Despite what I said in my last post. Honestly, I care more now, at 51, than I did at 42 (when I tossed over everything to move to NYC without a job) about giving up hard-earned stuff.
For one thing, I like my current job a lot. It's intellectually stimulating, I look forward to going to work every day, and the day passes quickly because I'm engrossed in what I'm doing. Back in '07, when I moved to NYC, I couldn't say the same about that job at Holt. The editing I was doing was tedious. And, a year or so before I left, the company had been bought by an international, British-based company and layoffs were going on constantly, every 3 months or so. (The Pakistani guy brought in to lead our office was an utterly clueless, rude dick.) In the 3 rounds of layoffs that I experienced personally: Survived 1st round (when long-time employees were literally escorted off the premises within an hour after being told they'd lost their jobs), was laid off 2nd round and brought back in several weeks later, survived 3rd round... Was disgusted and not about to stick around for a 4th round. The timing was perfect to get the hell out of that toxic environment and go try something completely new. I had nothing to lose.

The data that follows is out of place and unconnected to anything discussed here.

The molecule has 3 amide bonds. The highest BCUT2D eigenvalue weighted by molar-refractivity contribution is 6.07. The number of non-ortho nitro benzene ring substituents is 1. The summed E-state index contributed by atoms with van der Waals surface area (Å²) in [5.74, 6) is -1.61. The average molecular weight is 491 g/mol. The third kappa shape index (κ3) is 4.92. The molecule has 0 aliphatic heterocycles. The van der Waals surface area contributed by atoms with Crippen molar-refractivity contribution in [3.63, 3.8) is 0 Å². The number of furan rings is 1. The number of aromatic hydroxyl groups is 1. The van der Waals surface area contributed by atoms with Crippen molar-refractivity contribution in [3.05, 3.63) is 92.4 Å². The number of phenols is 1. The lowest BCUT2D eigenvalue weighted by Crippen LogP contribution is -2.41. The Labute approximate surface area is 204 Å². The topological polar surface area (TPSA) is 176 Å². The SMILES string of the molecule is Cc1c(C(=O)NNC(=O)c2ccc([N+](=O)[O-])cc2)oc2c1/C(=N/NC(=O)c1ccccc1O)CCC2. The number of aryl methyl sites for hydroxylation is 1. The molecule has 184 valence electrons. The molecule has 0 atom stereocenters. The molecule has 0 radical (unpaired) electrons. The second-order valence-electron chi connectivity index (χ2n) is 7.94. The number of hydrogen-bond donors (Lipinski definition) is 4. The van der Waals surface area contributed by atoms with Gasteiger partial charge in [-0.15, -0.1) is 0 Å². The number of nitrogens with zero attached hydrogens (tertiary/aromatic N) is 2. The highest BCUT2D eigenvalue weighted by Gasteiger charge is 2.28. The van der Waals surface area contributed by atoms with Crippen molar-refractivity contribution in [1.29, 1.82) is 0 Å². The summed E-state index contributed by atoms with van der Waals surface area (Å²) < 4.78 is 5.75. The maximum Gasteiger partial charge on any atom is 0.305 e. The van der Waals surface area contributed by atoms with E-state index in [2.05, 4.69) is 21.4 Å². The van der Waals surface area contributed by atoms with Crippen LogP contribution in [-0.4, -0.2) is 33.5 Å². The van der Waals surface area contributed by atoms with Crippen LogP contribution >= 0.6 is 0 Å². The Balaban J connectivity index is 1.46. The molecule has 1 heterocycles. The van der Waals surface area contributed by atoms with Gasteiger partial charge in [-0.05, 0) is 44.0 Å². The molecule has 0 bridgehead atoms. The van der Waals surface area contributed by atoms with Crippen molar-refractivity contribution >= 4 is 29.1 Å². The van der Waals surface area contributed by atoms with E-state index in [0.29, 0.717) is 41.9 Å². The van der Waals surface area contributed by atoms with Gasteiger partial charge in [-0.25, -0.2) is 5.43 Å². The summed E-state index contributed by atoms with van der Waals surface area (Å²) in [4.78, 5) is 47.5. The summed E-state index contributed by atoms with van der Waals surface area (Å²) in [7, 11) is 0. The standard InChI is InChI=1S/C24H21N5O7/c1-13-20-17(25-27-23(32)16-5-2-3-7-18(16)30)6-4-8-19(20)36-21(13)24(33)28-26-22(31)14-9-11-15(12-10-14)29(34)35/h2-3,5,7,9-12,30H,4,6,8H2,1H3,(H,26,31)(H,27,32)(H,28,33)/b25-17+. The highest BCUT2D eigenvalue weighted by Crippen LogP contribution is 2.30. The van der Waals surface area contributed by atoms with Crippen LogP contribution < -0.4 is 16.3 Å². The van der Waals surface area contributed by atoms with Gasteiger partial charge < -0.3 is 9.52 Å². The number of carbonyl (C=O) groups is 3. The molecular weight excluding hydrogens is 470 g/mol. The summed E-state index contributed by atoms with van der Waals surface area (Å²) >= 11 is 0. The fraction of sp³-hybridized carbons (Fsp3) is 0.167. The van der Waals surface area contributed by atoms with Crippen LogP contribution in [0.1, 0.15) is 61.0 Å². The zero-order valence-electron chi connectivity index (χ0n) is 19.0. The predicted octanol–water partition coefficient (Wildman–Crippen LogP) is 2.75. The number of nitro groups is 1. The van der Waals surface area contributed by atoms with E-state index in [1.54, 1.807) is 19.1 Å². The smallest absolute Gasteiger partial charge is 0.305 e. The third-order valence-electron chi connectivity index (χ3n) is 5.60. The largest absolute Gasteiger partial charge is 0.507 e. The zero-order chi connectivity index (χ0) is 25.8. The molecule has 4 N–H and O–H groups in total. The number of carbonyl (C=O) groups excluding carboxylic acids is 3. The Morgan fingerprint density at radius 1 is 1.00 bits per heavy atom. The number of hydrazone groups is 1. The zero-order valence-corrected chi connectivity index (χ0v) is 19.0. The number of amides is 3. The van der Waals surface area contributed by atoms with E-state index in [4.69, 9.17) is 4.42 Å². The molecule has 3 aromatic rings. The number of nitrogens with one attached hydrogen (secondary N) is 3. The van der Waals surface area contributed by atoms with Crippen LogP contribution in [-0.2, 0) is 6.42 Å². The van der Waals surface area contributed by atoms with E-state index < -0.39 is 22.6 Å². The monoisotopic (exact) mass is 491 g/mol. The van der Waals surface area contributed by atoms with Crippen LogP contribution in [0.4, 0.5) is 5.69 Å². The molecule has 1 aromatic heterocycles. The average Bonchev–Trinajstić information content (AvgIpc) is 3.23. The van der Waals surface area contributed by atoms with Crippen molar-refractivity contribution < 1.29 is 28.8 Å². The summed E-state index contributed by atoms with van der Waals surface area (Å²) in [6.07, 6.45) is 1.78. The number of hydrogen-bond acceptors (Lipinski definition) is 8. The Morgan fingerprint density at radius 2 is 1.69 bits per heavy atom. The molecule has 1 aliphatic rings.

Today, though, while I'm not completely happy with my salary, the company is relatively stable and sans chaos. And, as I said above, I like my job. And I've spent much psychological/emotional energy since coming back to Austin in 2010 rebuilding my place in the world over the past 6 years. I gave away and/or lost literally EVERYTHING when I chose to move to New York. ("Gave away" = selling car and all furniture and most books/CDs, quitting job to throw myself into a NY/national job market that was in the process of crashing; "Lost" = my cat Gracie died while I was there because I couldn't afford vet care.)
Since returning to Austin with my tail between my legs, utterly whipped, in 2010, I now in 2016 have a decent job in the field (editing) that I love, a car that I've purchased myself (the first sans help from a parent), furniture that I chose/bought myself (the first sans help from a parent). The thousands of dollars that I've spent on said car and furniture have been earned by ME over the past 6 years. I'm proud of it. And not so quick to toss all of it over just because I like the weather and architecture better in Weehawken, New Jersey.
I DO like Weehawken and New York City a LOT better than I like Austin. But I already took my chance there. I'm not doing that again without some sort of much greater financial cushion.
If I want to get my head completely clear (i.e., little drinking) and make a concerted effort to apply to jobs in the NYC area, that's one thing. I'll never again, though, just up and leave like I did in 2007. I learned that lesson.